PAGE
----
For domestic buyers looking to snag a hot title, the Cannes Film Festival isn’t exactly the most hospitable environment — all told and including festival sidebars like Critics’ Week and Director’s Fortnight, there are more than 75 films at this year’s festival, and while the fest offers up plenty in the way of foreign-language titles, most of the heavy-hitting English-language features landed on the Croissette with distribution deals already in place.
Netflix arrived with both Noah Baumbach’s family drama “The Meyerowitz Stories” and Bong Joon Ho’s “Okja,” while Amazon has Todd Haynes’ “Wonderstruck” and Focus Features has Sofia Coppola’s “The Beguiled.” And while A24 has never bought a completed film at Cannes, the company launched four titles at the fest, including Yorgos Lanthimos’ “The Killing of a Sacred Deer” and the Safdie brothers’ “Good Time.”
But for distributors looking to snap up the next big thing, this year’s festival has contained plenty of gems for purchase. Here’s a complete list of everything that’s been bought so far, updating as the festival wraps up this weekend.
Cohen Media Group
Cohen Media Group has acquired the North American rights to Francois Ozon’s erotic mystery “L’Amant Double” (“Double Lover”), which screened in Competition.
Cannes Film Festival
The film follows Chloé (Marine Vatch), a fragile young woman who falls in love with her psychoanalyst, Paul (Jérémie Renier). Chloé eventually moves in with Paul, but later discovers he is concealing a part of his identity. The film co-stars legendary French artist Jacqueline Bisset.
Cohen Media Group also acquired the North American rights to Michel Hazanavicius’ free-wheeling Jean-Luc Godard biopic “Redoubtable.”
Cannes Film Festival
Set in Paris 1967, “Redoubtable” follows Godard as he’s forced to re-examine himself after the reception of “La Chinoise,” his political film about young revolutionaries. Seeming to foreshadow France’s civil unrest in May of 1968, the director is shaken by the crisis and irrevocably changed by his own deep-rooted conflicts and misunderstandings. It is set for a North American release in early 2018.
Louis Garrel stars as Godard, with Stacy Martin as Anne Wiazemsky and Bérénice Bejo in a supporting role.
The Orchard has acquired the U.S. rights to Robin Campillo’s AIDS drama “BPM (Beats Per Minute).” The film is one of the best-reviewed titles at this year’s Cannes Film Festival, where it premiered in Competition.
Cannes Film Festival
Set in the early 1990s, the film follows members of the ACT UP movement in Paris who work to spread awareness about AIDS. One newcomer to the group, Nathan (Arnaud Valois) has his world shaken up when a radical militant named Sean (Nahuel Pérez Biscayart) throws his last bits of energy into the struggle.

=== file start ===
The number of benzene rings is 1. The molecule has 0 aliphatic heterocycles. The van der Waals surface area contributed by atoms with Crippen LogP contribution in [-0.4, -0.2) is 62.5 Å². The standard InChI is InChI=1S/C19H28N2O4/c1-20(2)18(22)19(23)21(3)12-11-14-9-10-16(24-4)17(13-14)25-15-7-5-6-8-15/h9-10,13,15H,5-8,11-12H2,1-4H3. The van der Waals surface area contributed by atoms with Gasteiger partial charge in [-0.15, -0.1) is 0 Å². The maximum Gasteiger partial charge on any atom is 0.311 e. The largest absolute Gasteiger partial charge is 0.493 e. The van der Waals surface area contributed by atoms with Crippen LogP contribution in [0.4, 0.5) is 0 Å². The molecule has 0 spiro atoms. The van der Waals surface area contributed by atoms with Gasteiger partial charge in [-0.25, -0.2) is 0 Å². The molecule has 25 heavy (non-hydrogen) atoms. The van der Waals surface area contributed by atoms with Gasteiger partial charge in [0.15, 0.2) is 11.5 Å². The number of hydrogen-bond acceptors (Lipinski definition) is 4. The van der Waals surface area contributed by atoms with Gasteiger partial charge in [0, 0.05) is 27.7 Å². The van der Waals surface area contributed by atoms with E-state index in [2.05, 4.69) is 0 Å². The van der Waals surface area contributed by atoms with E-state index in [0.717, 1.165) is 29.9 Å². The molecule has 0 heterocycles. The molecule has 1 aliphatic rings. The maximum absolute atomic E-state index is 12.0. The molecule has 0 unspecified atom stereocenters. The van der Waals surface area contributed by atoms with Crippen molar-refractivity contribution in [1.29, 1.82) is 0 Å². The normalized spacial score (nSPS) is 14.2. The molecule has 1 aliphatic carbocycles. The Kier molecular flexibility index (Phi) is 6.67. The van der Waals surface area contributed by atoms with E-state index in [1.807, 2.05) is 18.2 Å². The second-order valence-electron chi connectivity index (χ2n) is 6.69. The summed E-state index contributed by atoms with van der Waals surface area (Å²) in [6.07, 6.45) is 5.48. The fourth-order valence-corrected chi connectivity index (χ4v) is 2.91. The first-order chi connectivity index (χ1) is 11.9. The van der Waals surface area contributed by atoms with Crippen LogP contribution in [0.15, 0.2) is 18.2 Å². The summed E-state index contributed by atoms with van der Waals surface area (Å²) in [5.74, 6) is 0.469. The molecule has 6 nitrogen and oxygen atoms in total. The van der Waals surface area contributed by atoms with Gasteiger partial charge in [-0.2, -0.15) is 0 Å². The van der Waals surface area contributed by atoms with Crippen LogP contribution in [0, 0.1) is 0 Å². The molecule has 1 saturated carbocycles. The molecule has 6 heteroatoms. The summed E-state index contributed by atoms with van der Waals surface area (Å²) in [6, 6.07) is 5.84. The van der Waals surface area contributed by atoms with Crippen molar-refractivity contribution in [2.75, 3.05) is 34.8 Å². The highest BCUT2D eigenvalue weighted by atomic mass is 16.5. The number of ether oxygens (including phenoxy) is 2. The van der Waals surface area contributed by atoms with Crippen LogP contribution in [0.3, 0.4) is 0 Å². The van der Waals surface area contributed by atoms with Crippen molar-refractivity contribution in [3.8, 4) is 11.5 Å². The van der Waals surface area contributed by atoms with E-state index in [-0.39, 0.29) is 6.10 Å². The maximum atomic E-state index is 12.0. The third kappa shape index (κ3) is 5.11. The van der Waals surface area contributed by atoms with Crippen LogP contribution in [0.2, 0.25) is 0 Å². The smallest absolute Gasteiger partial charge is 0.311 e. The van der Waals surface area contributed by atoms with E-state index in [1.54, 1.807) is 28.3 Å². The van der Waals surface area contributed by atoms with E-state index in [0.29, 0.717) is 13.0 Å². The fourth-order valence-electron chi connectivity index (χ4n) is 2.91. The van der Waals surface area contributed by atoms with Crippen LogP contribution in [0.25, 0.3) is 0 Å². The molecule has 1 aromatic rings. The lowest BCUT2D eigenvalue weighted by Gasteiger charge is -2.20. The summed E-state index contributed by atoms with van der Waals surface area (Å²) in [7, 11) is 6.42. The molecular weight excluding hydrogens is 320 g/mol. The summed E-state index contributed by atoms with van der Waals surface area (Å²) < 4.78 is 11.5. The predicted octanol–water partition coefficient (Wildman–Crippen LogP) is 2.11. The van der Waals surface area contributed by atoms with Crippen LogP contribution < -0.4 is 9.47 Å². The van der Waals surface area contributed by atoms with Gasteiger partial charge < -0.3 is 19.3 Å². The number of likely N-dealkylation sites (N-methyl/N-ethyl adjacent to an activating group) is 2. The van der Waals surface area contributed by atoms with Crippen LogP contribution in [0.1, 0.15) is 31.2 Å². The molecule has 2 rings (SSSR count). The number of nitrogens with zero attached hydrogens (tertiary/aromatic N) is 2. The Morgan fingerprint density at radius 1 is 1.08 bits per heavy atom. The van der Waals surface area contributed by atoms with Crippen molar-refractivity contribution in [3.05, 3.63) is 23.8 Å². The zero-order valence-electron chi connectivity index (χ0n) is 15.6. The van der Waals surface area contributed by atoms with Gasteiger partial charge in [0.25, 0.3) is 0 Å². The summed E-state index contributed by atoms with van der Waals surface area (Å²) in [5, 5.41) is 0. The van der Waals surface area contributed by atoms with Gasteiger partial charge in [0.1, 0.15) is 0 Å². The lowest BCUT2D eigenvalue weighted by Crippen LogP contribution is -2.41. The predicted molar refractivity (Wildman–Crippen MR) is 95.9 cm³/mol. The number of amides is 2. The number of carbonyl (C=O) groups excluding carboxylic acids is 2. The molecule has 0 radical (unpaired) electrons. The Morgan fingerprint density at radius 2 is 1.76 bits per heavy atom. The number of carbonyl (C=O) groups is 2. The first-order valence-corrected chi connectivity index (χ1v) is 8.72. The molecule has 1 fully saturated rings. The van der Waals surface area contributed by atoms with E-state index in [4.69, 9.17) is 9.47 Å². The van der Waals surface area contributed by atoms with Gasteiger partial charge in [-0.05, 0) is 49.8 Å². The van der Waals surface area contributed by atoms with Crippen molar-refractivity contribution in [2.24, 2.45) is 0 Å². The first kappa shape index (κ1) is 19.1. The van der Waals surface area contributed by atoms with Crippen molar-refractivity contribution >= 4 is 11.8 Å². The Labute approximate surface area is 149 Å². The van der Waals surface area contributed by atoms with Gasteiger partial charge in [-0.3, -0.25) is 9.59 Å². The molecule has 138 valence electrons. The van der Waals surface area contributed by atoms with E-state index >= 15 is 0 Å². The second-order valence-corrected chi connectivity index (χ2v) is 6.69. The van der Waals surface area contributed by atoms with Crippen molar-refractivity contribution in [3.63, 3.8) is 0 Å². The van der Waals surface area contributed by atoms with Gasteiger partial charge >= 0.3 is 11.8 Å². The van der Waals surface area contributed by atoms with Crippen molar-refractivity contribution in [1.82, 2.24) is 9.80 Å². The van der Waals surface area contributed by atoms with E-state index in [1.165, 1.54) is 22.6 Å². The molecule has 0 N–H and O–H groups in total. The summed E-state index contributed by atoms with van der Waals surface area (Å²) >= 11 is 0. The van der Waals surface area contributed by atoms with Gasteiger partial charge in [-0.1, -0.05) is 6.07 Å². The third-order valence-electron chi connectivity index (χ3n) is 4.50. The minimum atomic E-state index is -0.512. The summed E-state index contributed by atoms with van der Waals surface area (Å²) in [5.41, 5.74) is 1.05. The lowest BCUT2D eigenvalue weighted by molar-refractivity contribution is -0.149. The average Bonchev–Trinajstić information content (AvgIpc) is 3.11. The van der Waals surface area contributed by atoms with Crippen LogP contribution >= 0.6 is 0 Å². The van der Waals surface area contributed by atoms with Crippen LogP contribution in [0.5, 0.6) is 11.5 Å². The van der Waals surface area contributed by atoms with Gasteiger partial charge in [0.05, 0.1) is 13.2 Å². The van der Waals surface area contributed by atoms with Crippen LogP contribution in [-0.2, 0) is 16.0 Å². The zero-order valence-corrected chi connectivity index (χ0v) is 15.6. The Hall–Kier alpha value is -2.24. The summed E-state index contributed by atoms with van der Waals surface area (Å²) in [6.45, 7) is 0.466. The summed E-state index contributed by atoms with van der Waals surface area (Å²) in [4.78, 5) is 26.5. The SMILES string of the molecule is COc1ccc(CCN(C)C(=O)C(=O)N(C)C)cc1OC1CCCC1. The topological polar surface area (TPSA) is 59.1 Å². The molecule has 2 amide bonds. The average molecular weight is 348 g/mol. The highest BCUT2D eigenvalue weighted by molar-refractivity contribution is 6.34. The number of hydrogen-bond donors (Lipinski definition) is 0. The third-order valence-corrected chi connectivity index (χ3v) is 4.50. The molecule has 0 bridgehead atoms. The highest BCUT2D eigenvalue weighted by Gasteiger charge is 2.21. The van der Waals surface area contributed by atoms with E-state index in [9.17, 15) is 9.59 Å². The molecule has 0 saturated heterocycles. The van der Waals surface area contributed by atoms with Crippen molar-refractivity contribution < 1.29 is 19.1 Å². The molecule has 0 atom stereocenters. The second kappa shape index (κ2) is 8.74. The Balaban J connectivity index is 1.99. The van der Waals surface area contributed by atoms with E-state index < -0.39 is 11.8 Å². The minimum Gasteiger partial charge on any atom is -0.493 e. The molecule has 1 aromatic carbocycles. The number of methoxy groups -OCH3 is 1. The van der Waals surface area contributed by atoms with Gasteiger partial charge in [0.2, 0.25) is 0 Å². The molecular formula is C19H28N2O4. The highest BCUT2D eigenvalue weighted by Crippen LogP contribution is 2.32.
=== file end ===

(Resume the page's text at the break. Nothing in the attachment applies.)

Oscilloscope has obtained U.S. rights to Kaouther Ben Hania’s Cannes Un Certain Regard entry “Beauty and the Dogs.” O-Scope plans a theatrical release for the film later in the year.
Per the film’s official synopsis: “When Mariam, a young Tunisian woman, is raped by police officers after leaving a party, she is propelled into a harrowing night in which she must fight for her rights even though justice lies on the side of her tormentors. Employing impressive cinematic techniques, Kaouther Ben Hania’s ‘Beauty and the Dogs’ tells an urgent, unapologetic, and important story head-on.”
Sony Pictures Classics
Sony Pictures Classics acquired all North and Latin American rights to Russian-language drama “Loveless,” one day before the film’s premiere. This deal reteams SPC and helmer Andrey Zvyagintsev, as the specialty Sony arm previously release his 2014 film “Leviathan.” The film is Zvyagintsev’s third Cannes Competition entry and his third partnership with producer Alexander Rodnyansky.
The family drama follows Boris and Zhenya, a couple in Russia who are going through a divorce and selling their apartment. Constantly arguing, the pair seem to be uninterested in their 12-year-old son Alyosha, until he goes missing and they have to come together again to find him.
Sony Pictures Classics has also announced that they have acquired all rights in North America, Latin America, Asia, Australia, New Zealand and Eastern Europe to Chloé Zhao’s “The Rider.” The film premiered at the Cannes Film Festival Directors’ Fortnight section to stellar reviews over the weekend.
It’s the second project from writer-director Chloe Zhao, who previously made the 2015 Sundance drama “Songs My Brothers Taught Me.” That film also screened at Directors’ Fortnight. “The Rider” is a drama about a young cowboy who suffers a near fatal head injury and embarks on a search for a new identity.
Sundance Selects, the division of IFC Films known for distributing critically acclaimed foreign-language films, has acquired Italian filmmaker Jonas Carpignano’s drama “A Ciambra.” The film premiered last week in the Cannes Film Festival’s Director’s Fortnight section, and marks the first film to be produced under Martin Scorsese’s new fund to help emerging filmmakers.
“A Ciambra” is set in a small Romani community in Calabria, Italy, where 14-year-old Pio Amato is desperate to grow up fast. He follows his older brother Cosimo everywhere, learning the necessary skills for life on the streets, but when Cosimo disappears and things start to go wrong, Pio sets out to prove he’s ready to step into his big brother’s shoes.
Sundance Selects also snapped up the North American rights to Claire Denis’ “Let the Sunshine In.” The dramedy screened in the Cannes Film Festival’s Director’s Fortnight sidebar and follows a single mom and divorced artist named Isabelle (Juliette Binoche) who is looking for love.
Written by Denis and Christine Angot, “Let the Sunshine In” co-stars Gérard Depardieu, Xavier Beauvois, Josiane Balasko, Philippe Katerine and Nicolas Duvauchelle.